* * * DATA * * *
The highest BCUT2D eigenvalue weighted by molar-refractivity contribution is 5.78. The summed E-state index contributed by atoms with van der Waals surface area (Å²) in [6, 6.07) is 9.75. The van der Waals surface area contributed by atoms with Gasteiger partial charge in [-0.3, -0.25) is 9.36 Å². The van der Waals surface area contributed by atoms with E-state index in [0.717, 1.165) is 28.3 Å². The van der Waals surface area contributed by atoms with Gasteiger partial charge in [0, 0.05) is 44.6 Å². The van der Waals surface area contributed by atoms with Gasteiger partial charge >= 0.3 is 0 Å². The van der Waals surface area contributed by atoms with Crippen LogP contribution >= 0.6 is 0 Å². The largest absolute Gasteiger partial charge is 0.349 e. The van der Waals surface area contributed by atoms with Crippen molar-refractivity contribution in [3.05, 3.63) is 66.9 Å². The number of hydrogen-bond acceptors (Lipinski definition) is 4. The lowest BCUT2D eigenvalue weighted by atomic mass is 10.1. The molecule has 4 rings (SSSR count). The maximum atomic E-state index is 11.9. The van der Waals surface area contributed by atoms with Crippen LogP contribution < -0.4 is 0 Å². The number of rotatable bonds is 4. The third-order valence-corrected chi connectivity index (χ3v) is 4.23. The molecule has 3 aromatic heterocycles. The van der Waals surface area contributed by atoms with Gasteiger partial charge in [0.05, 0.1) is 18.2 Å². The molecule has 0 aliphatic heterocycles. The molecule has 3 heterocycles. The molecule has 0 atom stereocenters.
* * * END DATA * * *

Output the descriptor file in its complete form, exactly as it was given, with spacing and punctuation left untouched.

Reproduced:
The highest BCUT2D eigenvalue weighted by molar-refractivity contribution is 5.78. The summed E-state index contributed by atoms with van der Waals surface area (Å²) in [6, 6.07) is 9.75. The van der Waals surface area contributed by atoms with Gasteiger partial charge in [-0.3, -0.25) is 9.36 Å². The van der Waals surface area contributed by atoms with E-state index in [0.717, 1.165) is 28.3 Å². The van der Waals surface area contributed by atoms with Gasteiger partial charge in [0, 0.05) is 44.6 Å². The van der Waals surface area contributed by atoms with Gasteiger partial charge >= 0.3 is 0 Å². The van der Waals surface area contributed by atoms with Crippen LogP contribution >= 0.6 is 0 Å². The largest absolute Gasteiger partial charge is 0.349 e. The van der Waals surface area contributed by atoms with Crippen molar-refractivity contribution in [3.05, 3.63) is 66.9 Å². The number of hydrogen-bond acceptors (Lipinski definition) is 4. The lowest BCUT2D eigenvalue weighted by atomic mass is 10.1. The molecule has 4 rings (SSSR count). The maximum atomic E-state index is 11.9. The van der Waals surface area contributed by atoms with Crippen LogP contribution < -0.4 is 0 Å². The number of rotatable bonds is 4. The third-order valence-corrected chi connectivity index (χ3v) is 4.23. The molecule has 3 aromatic heterocycles. The van der Waals surface area contributed by atoms with Gasteiger partial charge in [0.05, 0.1) is 18.2 Å². The molecule has 0 aliphatic heterocycles. The molecule has 3 heterocycles. The molecule has 0 atom stereocenters.